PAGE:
Make Something; Make Music

I’ve realized that music is paving my way into being a middle aged human.  Don’t worry – I’m not jumping the gun – at barely forty I’d like to  think I’m not there quite yet!

But I’ve touched on this journey before – the music of my youth was the music of my God.  I lost Him as a late teen, and with Him went my music.  For the years in between church and picking up the violin again I was simply a musical air plant; whatever passed my way was fine.  Some of what drifted by made me smile.  Very little of it made me frown.  Regardless, for those twenty-odd years the atmospheric droplets of sound did little to impact my day to day existence.

This morning I read a spectacular essay by one of my favorite contemplators of modernity, Andrew Sullivan, entitled, “I Used to Be a Human Being,” published in New York magazine back in September.  Sullivan, a philosopher by education and a writer by trade, was a blogger of some repute – I followed him nearly religiously from the earliest 2000s until his abrupt departure from the blogosphere a couple years back – he quit his blog to save himself from his passion.  His essay is absolutely worth reading in its entirety – I highly encourage it.

The reason I bring it up here on Musical Me is Sullivan’s discussion of making things – he writes, “We became who we are as a species by mastering tools, making them a living, evolving extension of our whole bodies and minds. What first seems tedious and repetitive develops into a skill — and a skill is what gives us humans self-esteem and mutual respect.”  Playing the violin is like that for me.  I’m totally into the slow growth, the mental gymnastics, the quality of the product, and my aspirations to the masters.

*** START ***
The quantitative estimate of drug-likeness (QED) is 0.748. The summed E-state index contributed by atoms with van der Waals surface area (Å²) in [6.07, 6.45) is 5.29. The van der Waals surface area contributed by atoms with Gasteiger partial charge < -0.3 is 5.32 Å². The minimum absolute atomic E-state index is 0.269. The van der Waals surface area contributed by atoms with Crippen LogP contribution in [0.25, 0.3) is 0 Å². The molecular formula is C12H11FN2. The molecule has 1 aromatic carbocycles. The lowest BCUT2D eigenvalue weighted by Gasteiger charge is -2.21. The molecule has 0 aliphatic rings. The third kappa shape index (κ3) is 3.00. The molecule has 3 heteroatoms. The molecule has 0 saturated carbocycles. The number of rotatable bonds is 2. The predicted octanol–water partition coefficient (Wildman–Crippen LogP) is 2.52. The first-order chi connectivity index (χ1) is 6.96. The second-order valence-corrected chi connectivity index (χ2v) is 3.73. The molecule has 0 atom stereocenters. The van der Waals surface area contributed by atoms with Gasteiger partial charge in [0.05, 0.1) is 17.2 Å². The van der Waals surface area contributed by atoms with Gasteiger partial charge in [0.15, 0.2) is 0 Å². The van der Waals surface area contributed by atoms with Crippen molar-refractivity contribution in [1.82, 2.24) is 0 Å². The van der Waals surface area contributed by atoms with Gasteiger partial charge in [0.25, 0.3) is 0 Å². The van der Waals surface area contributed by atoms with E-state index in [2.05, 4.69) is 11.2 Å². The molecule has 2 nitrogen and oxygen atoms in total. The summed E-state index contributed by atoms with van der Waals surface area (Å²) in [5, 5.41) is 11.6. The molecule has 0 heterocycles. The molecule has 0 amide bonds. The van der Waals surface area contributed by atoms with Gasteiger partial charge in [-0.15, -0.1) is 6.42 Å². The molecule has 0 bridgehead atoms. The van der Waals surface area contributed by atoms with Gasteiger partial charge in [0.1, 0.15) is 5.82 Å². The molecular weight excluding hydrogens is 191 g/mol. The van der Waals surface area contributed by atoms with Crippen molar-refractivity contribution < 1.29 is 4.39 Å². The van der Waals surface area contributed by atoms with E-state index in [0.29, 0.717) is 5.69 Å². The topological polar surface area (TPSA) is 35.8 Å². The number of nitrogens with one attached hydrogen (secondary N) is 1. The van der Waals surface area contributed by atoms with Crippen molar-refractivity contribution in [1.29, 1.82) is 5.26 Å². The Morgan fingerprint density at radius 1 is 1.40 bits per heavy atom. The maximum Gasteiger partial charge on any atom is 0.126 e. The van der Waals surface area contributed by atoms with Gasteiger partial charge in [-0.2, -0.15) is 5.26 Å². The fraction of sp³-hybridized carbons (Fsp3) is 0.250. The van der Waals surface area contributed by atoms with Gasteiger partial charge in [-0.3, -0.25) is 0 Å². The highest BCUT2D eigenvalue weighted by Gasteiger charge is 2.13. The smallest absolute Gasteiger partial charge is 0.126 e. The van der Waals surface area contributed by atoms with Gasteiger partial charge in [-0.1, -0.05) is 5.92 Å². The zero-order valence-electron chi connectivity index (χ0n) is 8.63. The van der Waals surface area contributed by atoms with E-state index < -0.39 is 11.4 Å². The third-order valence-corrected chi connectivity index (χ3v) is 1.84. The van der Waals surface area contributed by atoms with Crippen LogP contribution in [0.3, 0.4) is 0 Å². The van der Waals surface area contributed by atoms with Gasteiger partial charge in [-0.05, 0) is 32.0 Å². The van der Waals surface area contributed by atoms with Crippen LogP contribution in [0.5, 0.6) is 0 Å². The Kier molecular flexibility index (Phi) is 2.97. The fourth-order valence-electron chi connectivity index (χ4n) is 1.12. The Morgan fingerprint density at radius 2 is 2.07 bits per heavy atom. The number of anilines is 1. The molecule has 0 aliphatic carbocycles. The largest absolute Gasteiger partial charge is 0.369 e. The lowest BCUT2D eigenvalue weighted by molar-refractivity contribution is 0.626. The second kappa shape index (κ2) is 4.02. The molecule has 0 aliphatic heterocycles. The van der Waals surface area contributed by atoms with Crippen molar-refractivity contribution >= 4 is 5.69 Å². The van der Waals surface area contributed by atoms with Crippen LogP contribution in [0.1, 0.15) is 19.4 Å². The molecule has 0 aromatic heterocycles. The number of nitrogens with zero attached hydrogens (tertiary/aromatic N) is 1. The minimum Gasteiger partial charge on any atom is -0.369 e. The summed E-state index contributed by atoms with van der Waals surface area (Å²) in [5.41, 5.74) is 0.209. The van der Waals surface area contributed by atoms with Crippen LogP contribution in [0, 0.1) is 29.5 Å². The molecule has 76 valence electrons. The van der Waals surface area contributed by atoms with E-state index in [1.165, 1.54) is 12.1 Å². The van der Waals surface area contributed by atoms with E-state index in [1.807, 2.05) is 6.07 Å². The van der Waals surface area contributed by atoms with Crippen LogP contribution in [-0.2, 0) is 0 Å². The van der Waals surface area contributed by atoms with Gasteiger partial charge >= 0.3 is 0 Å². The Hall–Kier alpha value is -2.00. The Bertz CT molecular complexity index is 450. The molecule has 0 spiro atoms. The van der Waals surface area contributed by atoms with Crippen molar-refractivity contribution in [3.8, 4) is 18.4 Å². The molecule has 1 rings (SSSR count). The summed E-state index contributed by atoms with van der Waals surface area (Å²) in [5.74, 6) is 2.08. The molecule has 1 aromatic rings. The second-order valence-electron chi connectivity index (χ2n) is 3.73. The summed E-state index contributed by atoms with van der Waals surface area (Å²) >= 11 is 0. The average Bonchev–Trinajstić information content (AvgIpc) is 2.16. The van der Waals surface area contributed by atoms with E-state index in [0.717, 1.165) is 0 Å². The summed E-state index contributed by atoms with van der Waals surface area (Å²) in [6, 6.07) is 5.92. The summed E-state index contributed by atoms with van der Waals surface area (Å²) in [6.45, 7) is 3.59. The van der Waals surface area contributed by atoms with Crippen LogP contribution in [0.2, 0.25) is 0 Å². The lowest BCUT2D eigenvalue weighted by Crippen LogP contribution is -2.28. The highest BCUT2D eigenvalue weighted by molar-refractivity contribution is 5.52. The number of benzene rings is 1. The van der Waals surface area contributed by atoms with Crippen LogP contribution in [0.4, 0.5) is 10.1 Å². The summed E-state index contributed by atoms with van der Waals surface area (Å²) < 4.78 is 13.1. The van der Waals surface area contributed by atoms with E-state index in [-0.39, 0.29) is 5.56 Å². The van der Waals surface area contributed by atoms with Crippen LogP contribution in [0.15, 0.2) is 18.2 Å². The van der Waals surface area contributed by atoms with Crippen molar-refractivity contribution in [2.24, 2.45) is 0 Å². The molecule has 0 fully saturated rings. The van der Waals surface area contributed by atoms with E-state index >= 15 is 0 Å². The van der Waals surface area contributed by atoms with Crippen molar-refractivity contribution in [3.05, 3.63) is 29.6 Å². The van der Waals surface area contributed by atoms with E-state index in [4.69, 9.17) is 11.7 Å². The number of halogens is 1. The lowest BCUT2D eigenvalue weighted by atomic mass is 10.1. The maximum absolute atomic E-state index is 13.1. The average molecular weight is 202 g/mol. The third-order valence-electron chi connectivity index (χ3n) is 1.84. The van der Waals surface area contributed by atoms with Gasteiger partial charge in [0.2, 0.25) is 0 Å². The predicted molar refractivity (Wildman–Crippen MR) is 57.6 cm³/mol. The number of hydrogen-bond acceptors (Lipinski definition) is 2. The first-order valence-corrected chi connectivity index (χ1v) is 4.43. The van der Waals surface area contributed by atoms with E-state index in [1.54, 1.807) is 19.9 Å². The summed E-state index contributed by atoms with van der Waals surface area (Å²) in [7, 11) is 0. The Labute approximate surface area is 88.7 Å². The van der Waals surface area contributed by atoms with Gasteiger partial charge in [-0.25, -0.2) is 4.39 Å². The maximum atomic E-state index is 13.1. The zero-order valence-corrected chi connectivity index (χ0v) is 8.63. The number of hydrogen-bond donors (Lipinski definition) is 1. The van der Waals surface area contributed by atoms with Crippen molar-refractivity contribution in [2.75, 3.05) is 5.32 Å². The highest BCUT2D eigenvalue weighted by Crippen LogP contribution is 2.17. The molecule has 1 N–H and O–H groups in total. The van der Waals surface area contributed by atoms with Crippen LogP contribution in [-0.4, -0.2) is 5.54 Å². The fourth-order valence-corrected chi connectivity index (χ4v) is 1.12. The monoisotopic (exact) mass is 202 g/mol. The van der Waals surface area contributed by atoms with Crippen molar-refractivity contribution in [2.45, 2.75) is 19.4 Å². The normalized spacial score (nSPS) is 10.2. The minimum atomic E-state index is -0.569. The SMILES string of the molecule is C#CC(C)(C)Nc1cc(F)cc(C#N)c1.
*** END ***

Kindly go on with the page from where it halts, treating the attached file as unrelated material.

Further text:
While I do understand that back-filling narrative explanations onto the impressionistic path of a lifetime can be tricky – our why-we-did-its quite often emerge into conscious thought only after the fact – I do think I’m onto something here.  I’m thrilled to be tapping into the truth of music, to follow on the coattails of the thoughts of the late Dr. Oliver Sacks and others, being one of humanity’s most definitive innovations.

Thanks for reading.

Ryan

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